The issue I see is that we are being overloaded on the one hand with these idealistic images, that only show the reality of split-second of a person's life, making us believe that these moments apply to their whole life and on the other hand see difficult discussions that are either hurtful and frustrating or out of our reach because we don’t have the capability to participate (it takes place in another country, we don’t have enough knowledge, we are wrapped up in own shit).
Plus they are very often posted by people that are far more ahead in their personal, political or business development, which makes it impossible to compare us with them, but of course, we do anyway. So, we are caught in a net of jealousy and overload which makes many of us feel paralyzed and desperate. Why is my life not like that? Why am I not able to make the world a better place?
Especially in the queer community, this can cause an issue. As much as it serves a queer person to see other queer people (especially when living in the countryside with not one queen around), it also hurts us as well.
We can flourish and connect to others, exchange thoughts, see other people's realities and understand that we are not alone in the struggle. But it can also cause struggle and desperation over the powerlessness of our own situation. And there is nothing much we can do about this twisted situation.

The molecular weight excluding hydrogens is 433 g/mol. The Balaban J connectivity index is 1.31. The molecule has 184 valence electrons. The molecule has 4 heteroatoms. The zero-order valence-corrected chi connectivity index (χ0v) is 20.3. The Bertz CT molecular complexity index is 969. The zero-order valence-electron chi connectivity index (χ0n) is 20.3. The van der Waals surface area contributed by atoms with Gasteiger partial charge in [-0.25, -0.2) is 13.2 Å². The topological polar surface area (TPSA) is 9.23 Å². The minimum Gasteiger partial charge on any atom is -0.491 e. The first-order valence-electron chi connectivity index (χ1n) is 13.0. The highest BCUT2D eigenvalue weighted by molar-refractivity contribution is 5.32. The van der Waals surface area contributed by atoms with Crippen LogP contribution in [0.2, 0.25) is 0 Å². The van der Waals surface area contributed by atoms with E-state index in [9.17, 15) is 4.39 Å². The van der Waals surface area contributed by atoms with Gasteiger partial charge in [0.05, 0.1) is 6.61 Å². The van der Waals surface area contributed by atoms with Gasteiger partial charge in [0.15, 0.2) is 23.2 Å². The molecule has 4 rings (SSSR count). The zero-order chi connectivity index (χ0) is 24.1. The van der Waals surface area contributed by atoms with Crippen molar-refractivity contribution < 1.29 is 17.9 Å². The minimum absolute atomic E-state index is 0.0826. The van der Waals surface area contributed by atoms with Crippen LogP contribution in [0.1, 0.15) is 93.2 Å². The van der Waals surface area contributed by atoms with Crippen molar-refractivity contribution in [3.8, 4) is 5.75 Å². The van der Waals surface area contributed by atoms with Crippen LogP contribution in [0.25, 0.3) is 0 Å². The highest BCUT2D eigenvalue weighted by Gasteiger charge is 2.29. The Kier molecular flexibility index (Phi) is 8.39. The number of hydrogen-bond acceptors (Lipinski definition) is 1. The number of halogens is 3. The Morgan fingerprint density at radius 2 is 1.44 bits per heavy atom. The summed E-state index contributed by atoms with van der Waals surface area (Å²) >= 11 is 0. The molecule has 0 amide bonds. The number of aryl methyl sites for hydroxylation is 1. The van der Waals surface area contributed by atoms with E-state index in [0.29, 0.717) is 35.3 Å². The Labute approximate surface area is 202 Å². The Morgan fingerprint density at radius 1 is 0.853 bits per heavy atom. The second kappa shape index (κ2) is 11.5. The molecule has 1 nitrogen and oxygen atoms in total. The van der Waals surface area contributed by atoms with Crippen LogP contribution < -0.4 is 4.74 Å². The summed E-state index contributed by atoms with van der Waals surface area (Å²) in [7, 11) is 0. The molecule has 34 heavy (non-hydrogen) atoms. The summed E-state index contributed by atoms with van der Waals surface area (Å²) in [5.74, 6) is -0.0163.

The only way to counter it is by strictly curating the feed. Making sure that only those people are on there that we can truly connect with, ideally not only by looking at images but also by sharing stories in the DM’s. Reembracing the platform as one of interaction and communication instead of only observation.
The other is to leave Instagram whenever you can and go out into the world to connect to your community in the real world. Digitally by looking for alternative platforms just for your city or country (like Kweer Social in Switzerland) or physically by reaching out to your friends and supporting your queer organizations wherever you possibly can.
So should we leave Instagram?
No. There is still some value in the beautiful diversity we see on the platform and especially if you feel like you are all alone, it is a way to find people that you can identify with and look up to. Similar to the queer character in your favourite TV show, you can look on Instagram for representation.
Yes. Because as much as we might see this diversity we mostly can’t interact with it. You can see and admire your favourite queer character on TV but you can’t exchange thoughts with them. It stays an ideal in your head and the way to break through it is to leave Instagram and find your place in a world where people are real and reachable and available.
What are your thoughts on this topic?
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About Andrea Vollgas
Vollgas (translated: full throttle) stands for Andrea Vollgas. A queer, feminist artist, illustrator, storyteller. Andrea questions the "norm" and celebrates unique perspectives through visual storytelling.